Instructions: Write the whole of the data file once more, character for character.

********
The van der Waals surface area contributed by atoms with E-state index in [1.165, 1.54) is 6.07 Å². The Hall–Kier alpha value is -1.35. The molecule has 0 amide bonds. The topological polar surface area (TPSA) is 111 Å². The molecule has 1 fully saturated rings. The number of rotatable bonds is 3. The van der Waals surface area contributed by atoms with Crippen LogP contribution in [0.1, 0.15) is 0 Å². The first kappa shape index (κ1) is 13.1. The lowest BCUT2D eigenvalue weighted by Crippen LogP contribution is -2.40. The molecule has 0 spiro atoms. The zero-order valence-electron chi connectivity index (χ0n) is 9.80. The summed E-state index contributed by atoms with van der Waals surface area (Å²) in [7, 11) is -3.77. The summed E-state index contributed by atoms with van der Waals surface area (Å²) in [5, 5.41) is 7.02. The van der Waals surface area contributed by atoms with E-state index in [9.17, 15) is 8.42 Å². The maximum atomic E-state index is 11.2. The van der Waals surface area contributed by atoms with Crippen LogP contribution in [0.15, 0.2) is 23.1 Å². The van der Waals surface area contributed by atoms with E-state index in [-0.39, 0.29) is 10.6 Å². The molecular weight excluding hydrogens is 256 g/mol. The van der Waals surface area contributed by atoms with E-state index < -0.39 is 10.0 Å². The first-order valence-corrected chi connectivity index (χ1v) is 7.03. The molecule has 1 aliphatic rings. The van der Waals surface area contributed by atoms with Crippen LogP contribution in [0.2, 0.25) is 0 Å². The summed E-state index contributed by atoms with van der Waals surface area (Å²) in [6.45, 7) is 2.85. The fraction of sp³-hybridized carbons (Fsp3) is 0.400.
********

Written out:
The van der Waals surface area contributed by atoms with E-state index in [1.165, 1.54) is 6.07 Å². The Hall–Kier alpha value is -1.35. The molecule has 0 amide bonds. The topological polar surface area (TPSA) is 111 Å². The molecule has 1 fully saturated rings. The number of rotatable bonds is 3. The van der Waals surface area contributed by atoms with Crippen LogP contribution in [0.1, 0.15) is 0 Å². The first kappa shape index (κ1) is 13.1. The lowest BCUT2D eigenvalue weighted by Crippen LogP contribution is -2.40. The molecule has 0 spiro atoms. The zero-order valence-electron chi connectivity index (χ0n) is 9.80. The summed E-state index contributed by atoms with van der Waals surface area (Å²) in [7, 11) is -3.77. The summed E-state index contributed by atoms with van der Waals surface area (Å²) in [5, 5.41) is 7.02. The van der Waals surface area contributed by atoms with E-state index in [9.17, 15) is 8.42 Å². The maximum atomic E-state index is 11.2. The van der Waals surface area contributed by atoms with Crippen LogP contribution in [0.15, 0.2) is 23.1 Å². The van der Waals surface area contributed by atoms with E-state index in [-0.39, 0.29) is 10.6 Å². The molecular weight excluding hydrogens is 256 g/mol. The van der Waals surface area contributed by atoms with E-state index < -0.39 is 10.0 Å². The first-order valence-corrected chi connectivity index (χ1v) is 7.03. The molecule has 1 aliphatic rings. The van der Waals surface area contributed by atoms with Crippen LogP contribution in [0.2, 0.25) is 0 Å². The summed E-state index contributed by atoms with van der Waals surface area (Å²) in [6.45, 7) is 2.85. The fraction of sp³-hybridized carbons (Fsp3) is 0.400.